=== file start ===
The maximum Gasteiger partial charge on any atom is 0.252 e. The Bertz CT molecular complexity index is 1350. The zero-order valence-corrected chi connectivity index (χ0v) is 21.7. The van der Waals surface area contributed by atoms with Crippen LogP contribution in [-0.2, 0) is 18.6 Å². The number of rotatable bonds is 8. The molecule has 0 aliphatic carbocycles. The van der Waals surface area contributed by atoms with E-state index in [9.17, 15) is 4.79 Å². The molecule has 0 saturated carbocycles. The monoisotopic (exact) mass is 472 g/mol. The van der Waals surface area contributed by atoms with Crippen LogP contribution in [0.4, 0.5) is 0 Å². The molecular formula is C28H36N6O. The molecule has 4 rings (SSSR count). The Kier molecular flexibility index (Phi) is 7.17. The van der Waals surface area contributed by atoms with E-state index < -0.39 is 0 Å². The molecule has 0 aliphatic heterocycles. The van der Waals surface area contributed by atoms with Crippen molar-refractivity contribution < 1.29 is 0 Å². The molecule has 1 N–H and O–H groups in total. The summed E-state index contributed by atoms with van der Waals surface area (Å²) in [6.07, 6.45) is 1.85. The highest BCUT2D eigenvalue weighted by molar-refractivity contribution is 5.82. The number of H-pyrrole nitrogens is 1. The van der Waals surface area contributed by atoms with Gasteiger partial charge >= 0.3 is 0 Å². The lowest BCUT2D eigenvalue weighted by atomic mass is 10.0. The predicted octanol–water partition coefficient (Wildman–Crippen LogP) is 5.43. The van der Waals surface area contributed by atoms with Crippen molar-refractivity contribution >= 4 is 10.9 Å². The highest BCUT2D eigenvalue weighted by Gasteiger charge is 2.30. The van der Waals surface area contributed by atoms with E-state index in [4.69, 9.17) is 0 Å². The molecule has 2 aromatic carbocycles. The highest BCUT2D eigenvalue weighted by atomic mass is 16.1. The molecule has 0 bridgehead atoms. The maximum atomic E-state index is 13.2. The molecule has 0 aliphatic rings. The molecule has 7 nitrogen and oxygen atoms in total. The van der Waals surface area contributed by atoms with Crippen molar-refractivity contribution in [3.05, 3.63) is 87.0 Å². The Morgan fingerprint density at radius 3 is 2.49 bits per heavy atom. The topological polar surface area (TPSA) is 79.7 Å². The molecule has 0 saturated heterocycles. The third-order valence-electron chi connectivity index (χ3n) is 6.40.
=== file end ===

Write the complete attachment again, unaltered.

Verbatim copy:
The maximum Gasteiger partial charge on any atom is 0.252 e. The Bertz CT molecular complexity index is 1350. The zero-order valence-corrected chi connectivity index (χ0v) is 21.7. The van der Waals surface area contributed by atoms with Crippen LogP contribution in [-0.2, 0) is 18.6 Å². The number of rotatable bonds is 8. The molecule has 0 aliphatic carbocycles. The van der Waals surface area contributed by atoms with E-state index in [9.17, 15) is 4.79 Å². The molecule has 0 saturated carbocycles. The monoisotopic (exact) mass is 472 g/mol. The van der Waals surface area contributed by atoms with Crippen LogP contribution in [0.4, 0.5) is 0 Å². The molecular formula is C28H36N6O. The molecule has 4 rings (SSSR count). The Kier molecular flexibility index (Phi) is 7.17. The van der Waals surface area contributed by atoms with E-state index < -0.39 is 0 Å². The molecule has 0 aliphatic heterocycles. The van der Waals surface area contributed by atoms with Crippen molar-refractivity contribution < 1.29 is 0 Å². The molecule has 1 N–H and O–H groups in total. The summed E-state index contributed by atoms with van der Waals surface area (Å²) in [6.07, 6.45) is 1.85. The highest BCUT2D eigenvalue weighted by molar-refractivity contribution is 5.82. The number of H-pyrrole nitrogens is 1. The van der Waals surface area contributed by atoms with Gasteiger partial charge >= 0.3 is 0 Å². The lowest BCUT2D eigenvalue weighted by atomic mass is 10.0. The predicted octanol–water partition coefficient (Wildman–Crippen LogP) is 5.43. The van der Waals surface area contributed by atoms with Crippen molar-refractivity contribution >= 4 is 10.9 Å². The highest BCUT2D eigenvalue weighted by Gasteiger charge is 2.30. The van der Waals surface area contributed by atoms with E-state index in [4.69, 9.17) is 0 Å². The molecule has 2 aromatic carbocycles. The highest BCUT2D eigenvalue weighted by atomic mass is 16.1. The molecule has 0 bridgehead atoms. The maximum atomic E-state index is 13.2. The molecule has 0 aliphatic rings. The molecule has 7 nitrogen and oxygen atoms in total. The van der Waals surface area contributed by atoms with Crippen molar-refractivity contribution in [3.05, 3.63) is 87.0 Å². The Morgan fingerprint density at radius 3 is 2.49 bits per heavy atom. The topological polar surface area (TPSA) is 79.7 Å². The molecule has 0 saturated heterocycles. The third-order valence-electron chi connectivity index (χ3n) is 6.40.